A Psalm 63 Journal
Don’t set aside Psalm 63 and its truth, but rather
purpose to knead its truths into your daily life. Begin
today—start a journal. The following journal instructions have been designed to help you set your feet
on the path of becoming more like David and, most
importantly, of growing in your dependence on God
as you travel through your wilderness.
1. Describe the “wilderness” troubles you face today.
Include the ordinary and the extraordinary—the routine
and the arid. Be specific. Put your sufferings into words as
David did in the psalms.
2. Seek God in the words of Psalm 63:1. Memorize these
words. Speak to God. As part of seeking God, evaluate
what you are tempted to seek after instead. As you seek
Him, confess what tends to distract you.
3. Search for truth about God’s character and works in your
daily Scripture reading. Start with what Psalm 63 says.
Then branch out. In every passage you read ask, “What
does this show me about Who God is and how He works?”
Throughout the day, set your mind on transforming the routine elements of your situation into wonderful reminders of
God’s character and works revealed to you in His Word.
4. Plan to praise God in word and in deed. Connect the truth
of Psalm 63 to the admonition of Hebrews 13: 15 and 16:
“Therefore by Him let us continually offer the sacrifice
of praise to God, that is, the fruit of our lips, giving thanks
to His name. But do not forget to do good and to share,
for with such sacrifices God is well pleased.” List some
of God’s blessings. Include the ordinary as well as the
extraordinary. Pray a prayer of thankful praise for these
blessings in your life. Name the person with whom you
will share these blessings today. Next, list several key
responsibilities that you plan to fulfill today as an act of
praise to God. Choose responsibilities that you might normally neglect. Make the list concrete and specific. Finally,
be proactive. Plan one way that you can reach out to
someone with love and kindness. Be realistic. Be specific.
David’s growth in his dependence on God in the wilderness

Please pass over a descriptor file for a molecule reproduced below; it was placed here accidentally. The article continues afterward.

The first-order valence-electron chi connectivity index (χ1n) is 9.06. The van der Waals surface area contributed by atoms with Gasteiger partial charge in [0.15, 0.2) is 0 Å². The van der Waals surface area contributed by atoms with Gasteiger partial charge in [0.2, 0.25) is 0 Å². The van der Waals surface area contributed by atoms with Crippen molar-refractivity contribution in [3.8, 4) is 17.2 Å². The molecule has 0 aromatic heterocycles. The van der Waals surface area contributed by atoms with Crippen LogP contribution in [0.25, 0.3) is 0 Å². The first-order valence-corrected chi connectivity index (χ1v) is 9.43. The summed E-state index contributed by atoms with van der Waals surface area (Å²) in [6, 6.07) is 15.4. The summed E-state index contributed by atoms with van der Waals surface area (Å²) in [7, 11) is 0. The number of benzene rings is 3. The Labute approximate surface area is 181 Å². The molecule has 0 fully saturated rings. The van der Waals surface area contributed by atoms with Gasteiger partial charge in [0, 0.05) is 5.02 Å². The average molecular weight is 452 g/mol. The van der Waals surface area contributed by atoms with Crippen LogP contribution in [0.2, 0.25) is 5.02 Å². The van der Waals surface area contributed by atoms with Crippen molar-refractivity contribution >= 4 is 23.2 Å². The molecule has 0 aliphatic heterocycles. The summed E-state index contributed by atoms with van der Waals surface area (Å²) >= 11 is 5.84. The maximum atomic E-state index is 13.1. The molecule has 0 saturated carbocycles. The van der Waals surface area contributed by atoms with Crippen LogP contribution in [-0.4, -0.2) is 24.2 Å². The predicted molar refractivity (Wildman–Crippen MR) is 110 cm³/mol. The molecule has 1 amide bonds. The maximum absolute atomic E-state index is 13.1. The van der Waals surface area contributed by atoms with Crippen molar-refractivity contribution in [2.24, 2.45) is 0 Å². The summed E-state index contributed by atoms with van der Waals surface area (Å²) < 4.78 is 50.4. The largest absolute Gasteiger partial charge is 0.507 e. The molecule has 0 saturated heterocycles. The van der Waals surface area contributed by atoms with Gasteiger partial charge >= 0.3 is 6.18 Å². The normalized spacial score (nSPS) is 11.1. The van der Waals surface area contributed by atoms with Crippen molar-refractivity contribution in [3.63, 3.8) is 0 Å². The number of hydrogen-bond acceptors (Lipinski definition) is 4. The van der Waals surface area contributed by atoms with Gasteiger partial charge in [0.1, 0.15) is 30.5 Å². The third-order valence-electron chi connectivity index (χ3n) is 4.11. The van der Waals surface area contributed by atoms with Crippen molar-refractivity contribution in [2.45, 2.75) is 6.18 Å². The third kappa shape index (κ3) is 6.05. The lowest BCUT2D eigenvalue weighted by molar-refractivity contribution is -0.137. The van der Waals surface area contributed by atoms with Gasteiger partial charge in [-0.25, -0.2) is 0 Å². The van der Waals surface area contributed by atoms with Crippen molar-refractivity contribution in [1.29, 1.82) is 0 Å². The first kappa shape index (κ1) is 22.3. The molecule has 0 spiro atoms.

involved repetition. For example, many times David meditated
on God as his refuge. Your journal should reflect this same
repetition. When you find yourself routinely replacing a desire
for God with seeking after financial security or with wanting
people to accept you, confess it each time. If God’s holy love
captivates your thoughts, list it again tomorrow. Resist the idea
that you have to come up with some new thought each day.
Success is not escaping the wilderness, but growing to
become like Christ in the wilderness. The growth continues
until that day when we see Him face-to-face—when God
completes His glorious work of transformation in our lives.
4. Confess your sins.
At times we find ourselves in the wilderness because we live
in a sinful world with other sinners and much suffering. But
at other times, we find ourselves in the wilderness because
we ourselves are sinners. How do we bring praise to God in a
wilderness of our own creating? God offers us the clear answer
in His Word: “If we confess our sins, He is faithful and just
to forgive us our sins and to cleanse us from all unrighteous-ness” (1 John 1: 9). Also, seek the forgiveness of those you have
sinned against. Reflect again on God’s glory and His faithful
works on our behalf. Then share the story of the faithful, forgiving, transforming God with other fellow travelers who need
His encouragement in the wilderness.
As the time of our family vacation drew closer, I assembled
a notebook for each of my children to guide them through our
trip. I included travel brochures and printouts that described
in words and pictures the destinations and activities we had
planned. In addition, I printed maps using my map software.
The first map showed the entire route on one page. Each page
that followed pictured the distance planned for one day of
travel. But I forgot to include the scale on each map. My two
astute geography students immediately noticed and reminded
me that each day’s trip looked like it was the same length as
the others. Whether the particular map was of the entire trip,
50 miles, or 400 miles, every map looked like we would have
to travel only about six inches!
In a sense, God operates in a similar way, but purposefully.
He has told us the destination. He has promised us a sure and
safe arrival. He has left us with a Guidebook to follow as we
travel. In addition, He has given us our own personal Guide in
the person of the Holy Spirit. His Son has traveled the path
before us. Yet He does not give us a scale to determine how
long each leg of the journey will be.
Truthfully, most of the time I want a scale. Instead God
says, “Seek after Me earnestly.” Turn from seeking the desires
that lead to dead ends. He calls to us, “Reflect on Me continually.” Refuse to allow the road construction and rough terrain
to distract you. God invites us, “Praise Me submissively.” Speak
words of praise to Him. Finally, one day, on that final day, we
will look back across the entire journey and see it as a path to
becoming like His Son.
Jeff Newman (DMin, Westminster Theological Seminary) is a professor of
Bible and Biblical counseling at Faith Baptist Bible College and Theological Seminary. This article was originally published in The Journal of
Biblical Counseling (Fall 2003, Vol. 22, No. 1). A condensed version is
reprinted here with permission.
One day we will look back across the
entire journey and see it as a path to
becoming like His Son.